If you receive a call of this nature, immediately hang up with the caller and verify the claim by calling the Arlington County Sheriff’s Office at 703.228.4460. Never use a phone number provided to you from the caller to verify their credibility.
As a reminder, the Arlington County Police Department and Sheriff’s Office will not call and ask for money over the phone.
Our second Presentation about the Virginia Hospital Center Rebuilding and Reorganization with Adrian Stanton VP/Business Development for VHC was a no show.
The meeting adjourned around 8:58 pm.
Respectfully submitted by Jodie Flakowicz, February 18, 2021.
COVID, Economy and Safety – by Scott Sklar, President, AHCA
The core issue on everyone’s mind is how long we are all going to endure this pandemic and when we will all be vaccinated. And I understand this being over 65 myself.
Leaving politics aside, we have four issues. Coordination with states proactively by the federal government, coordination by the state with Virginia cities and counties and Arlington County coordinating with all of us. I had issued a brief from Arlington County Manager Mark Schwartz at our January 2021 AHCA meeting. And to put it bluntly, the feds were unclear with the state, and Virginia bypassed Arlington on providing first doses via CVS/Walgreens for nursing/old age homes, and Virginia Hospital Center (VHS) for healthcare workers, first responders and a third of our teachers.
Now that is changing, in part, with vaccines going to counties, not hospitals, and the counties working with their hospitals and other healthcare providers. While this resulted in cancellations for those that signed up for vaccines with VHC, I expect that as vaccines come in, those appointments will be re-set ASAP.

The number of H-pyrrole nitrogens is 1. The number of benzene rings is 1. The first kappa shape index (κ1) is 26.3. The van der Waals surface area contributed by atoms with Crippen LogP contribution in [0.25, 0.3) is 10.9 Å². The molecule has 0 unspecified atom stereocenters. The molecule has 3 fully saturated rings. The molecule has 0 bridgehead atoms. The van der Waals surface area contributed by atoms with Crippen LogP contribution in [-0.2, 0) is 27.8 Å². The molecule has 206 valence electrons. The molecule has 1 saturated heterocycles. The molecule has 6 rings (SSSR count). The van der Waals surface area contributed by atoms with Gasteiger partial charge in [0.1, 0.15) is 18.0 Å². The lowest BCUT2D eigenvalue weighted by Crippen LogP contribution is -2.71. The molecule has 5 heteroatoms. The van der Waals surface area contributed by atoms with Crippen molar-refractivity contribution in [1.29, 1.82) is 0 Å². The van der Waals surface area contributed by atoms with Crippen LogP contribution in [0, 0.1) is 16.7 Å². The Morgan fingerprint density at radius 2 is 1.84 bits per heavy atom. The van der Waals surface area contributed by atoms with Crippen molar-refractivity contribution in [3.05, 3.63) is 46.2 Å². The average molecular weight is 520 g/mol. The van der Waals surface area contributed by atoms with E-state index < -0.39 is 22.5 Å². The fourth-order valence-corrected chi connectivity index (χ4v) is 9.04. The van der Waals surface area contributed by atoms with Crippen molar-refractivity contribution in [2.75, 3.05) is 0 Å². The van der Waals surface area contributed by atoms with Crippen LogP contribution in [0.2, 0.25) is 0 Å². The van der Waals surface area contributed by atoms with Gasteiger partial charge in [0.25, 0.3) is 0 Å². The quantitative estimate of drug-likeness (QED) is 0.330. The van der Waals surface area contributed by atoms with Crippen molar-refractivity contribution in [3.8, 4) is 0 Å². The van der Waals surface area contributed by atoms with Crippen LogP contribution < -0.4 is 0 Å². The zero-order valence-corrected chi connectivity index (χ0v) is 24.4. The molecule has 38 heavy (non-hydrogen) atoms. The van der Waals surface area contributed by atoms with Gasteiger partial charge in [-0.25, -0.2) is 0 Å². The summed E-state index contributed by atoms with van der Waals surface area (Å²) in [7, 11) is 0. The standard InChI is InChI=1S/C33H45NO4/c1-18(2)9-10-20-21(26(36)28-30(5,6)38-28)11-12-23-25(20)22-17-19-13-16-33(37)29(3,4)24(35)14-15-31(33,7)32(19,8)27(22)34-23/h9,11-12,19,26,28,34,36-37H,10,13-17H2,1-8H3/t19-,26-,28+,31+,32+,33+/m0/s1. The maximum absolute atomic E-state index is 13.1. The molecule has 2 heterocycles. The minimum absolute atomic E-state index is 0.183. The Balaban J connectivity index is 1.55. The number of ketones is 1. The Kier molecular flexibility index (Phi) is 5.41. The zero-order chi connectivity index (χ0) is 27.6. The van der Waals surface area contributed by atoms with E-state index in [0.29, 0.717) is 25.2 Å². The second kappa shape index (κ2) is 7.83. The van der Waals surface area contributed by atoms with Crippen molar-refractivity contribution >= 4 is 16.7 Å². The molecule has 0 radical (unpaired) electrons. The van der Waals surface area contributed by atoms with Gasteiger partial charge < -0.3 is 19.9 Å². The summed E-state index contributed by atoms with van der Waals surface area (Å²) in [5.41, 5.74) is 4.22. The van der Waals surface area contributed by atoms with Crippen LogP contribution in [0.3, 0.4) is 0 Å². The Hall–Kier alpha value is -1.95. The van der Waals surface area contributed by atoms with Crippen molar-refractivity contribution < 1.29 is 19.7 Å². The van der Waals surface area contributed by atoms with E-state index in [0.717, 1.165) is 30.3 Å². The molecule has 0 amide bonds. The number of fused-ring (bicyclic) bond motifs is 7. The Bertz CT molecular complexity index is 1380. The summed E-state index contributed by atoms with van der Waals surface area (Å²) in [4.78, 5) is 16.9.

The fourth issue, is that vaccine supplies have been limited, putting strains all over the country. The vaccine companies are having problems scaling up supply . Hopefully soon, a third “one dose” vaccine will be available.
With all these questions, we have a volunteer Martha Casey, who will coordinate timely information both through our monthly newsletter and our listserv. Any questions and suggestions, please contact her directly. Thank you, Martha. I am also in contact with the county on these issues, so if you have suggestions that you believe I should be inputting to the county, please email me directly: email@example.com.
On a related issue, our local businesses are hurting. I personally am making an extra effort to buy food, goods and services right here in Arlington. Most are surviving on razor-thin margins. So if possible, please buy locally. I understand not everything can come from local businesses, and there are other considerations that come into play. Do what’s best for you and your family.
And I would be remiss not to re-emphasize that wearing masks, washing hands and sanitizing is very essential. Even those vaccinated can still convey the virus with unwashed/sanitized hands or even spreading droplets from others — so as tiring as this all is, please keep your resolve.
I feel very safe here in Ashton Heights – we have a caring community. And I want to thank all AHCA members for not only stepping up to the challenge but helping others in our community. Makes me very proud. Have a safe and joyous February.
Ashton Heights Civic Association Meeting Minutes for 01/20/2021 via Zoom
Scott Sklar, AHCA President, brought the meeting to order at 7:30 pm.